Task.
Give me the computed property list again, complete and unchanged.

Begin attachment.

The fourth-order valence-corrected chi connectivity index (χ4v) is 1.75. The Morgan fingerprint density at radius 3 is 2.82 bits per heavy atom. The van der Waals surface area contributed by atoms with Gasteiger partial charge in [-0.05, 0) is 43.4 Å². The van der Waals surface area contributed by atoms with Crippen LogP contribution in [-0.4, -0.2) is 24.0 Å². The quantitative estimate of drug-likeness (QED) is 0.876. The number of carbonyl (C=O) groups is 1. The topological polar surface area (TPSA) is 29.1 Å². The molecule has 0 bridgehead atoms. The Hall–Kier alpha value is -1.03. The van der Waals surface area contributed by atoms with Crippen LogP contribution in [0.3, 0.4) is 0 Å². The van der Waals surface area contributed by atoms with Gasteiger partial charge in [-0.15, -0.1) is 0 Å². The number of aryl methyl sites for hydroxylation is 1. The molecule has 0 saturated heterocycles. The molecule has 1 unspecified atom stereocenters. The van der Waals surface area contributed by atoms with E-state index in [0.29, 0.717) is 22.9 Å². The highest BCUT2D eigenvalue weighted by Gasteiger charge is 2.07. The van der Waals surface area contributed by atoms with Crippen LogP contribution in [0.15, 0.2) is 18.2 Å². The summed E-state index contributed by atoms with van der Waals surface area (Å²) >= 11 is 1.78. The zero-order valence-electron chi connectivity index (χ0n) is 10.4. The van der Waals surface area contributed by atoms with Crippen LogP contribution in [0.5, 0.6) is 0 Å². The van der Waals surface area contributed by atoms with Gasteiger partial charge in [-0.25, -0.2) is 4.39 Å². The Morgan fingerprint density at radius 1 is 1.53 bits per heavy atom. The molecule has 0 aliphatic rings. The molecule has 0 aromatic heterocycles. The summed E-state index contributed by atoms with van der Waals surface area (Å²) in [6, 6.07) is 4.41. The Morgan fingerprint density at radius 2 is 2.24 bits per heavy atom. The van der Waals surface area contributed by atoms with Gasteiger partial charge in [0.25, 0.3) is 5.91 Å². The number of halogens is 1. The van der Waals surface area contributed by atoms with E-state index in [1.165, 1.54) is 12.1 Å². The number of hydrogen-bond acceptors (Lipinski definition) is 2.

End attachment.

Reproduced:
The fourth-order valence-corrected chi connectivity index (χ4v) is 1.75. The Morgan fingerprint density at radius 3 is 2.82 bits per heavy atom. The van der Waals surface area contributed by atoms with Gasteiger partial charge in [-0.05, 0) is 43.4 Å². The van der Waals surface area contributed by atoms with Crippen LogP contribution in [-0.4, -0.2) is 24.0 Å². The quantitative estimate of drug-likeness (QED) is 0.876. The number of carbonyl (C=O) groups is 1. The topological polar surface area (TPSA) is 29.1 Å². The molecule has 0 bridgehead atoms. The Hall–Kier alpha value is -1.03. The van der Waals surface area contributed by atoms with Crippen LogP contribution in [0.3, 0.4) is 0 Å². The van der Waals surface area contributed by atoms with Gasteiger partial charge in [-0.15, -0.1) is 0 Å². The number of aryl methyl sites for hydroxylation is 1. The molecule has 0 saturated heterocycles. The molecule has 1 unspecified atom stereocenters. The van der Waals surface area contributed by atoms with E-state index in [0.29, 0.717) is 22.9 Å². The highest BCUT2D eigenvalue weighted by Gasteiger charge is 2.07. The van der Waals surface area contributed by atoms with Crippen LogP contribution in [0.15, 0.2) is 18.2 Å². The summed E-state index contributed by atoms with van der Waals surface area (Å²) >= 11 is 1.78. The zero-order valence-electron chi connectivity index (χ0n) is 10.4. The van der Waals surface area contributed by atoms with Crippen LogP contribution in [0.5, 0.6) is 0 Å². The van der Waals surface area contributed by atoms with Gasteiger partial charge in [-0.25, -0.2) is 4.39 Å². The Morgan fingerprint density at radius 1 is 1.53 bits per heavy atom. The molecule has 0 aliphatic rings. The molecule has 0 aromatic heterocycles. The summed E-state index contributed by atoms with van der Waals surface area (Å²) in [6, 6.07) is 4.41. The Morgan fingerprint density at radius 2 is 2.24 bits per heavy atom. The van der Waals surface area contributed by atoms with Gasteiger partial charge in [0.25, 0.3) is 5.91 Å². The number of halogens is 1. The van der Waals surface area contributed by atoms with E-state index in [1.165, 1.54) is 12.1 Å². The number of hydrogen-bond acceptors (Lipinski definition) is 2.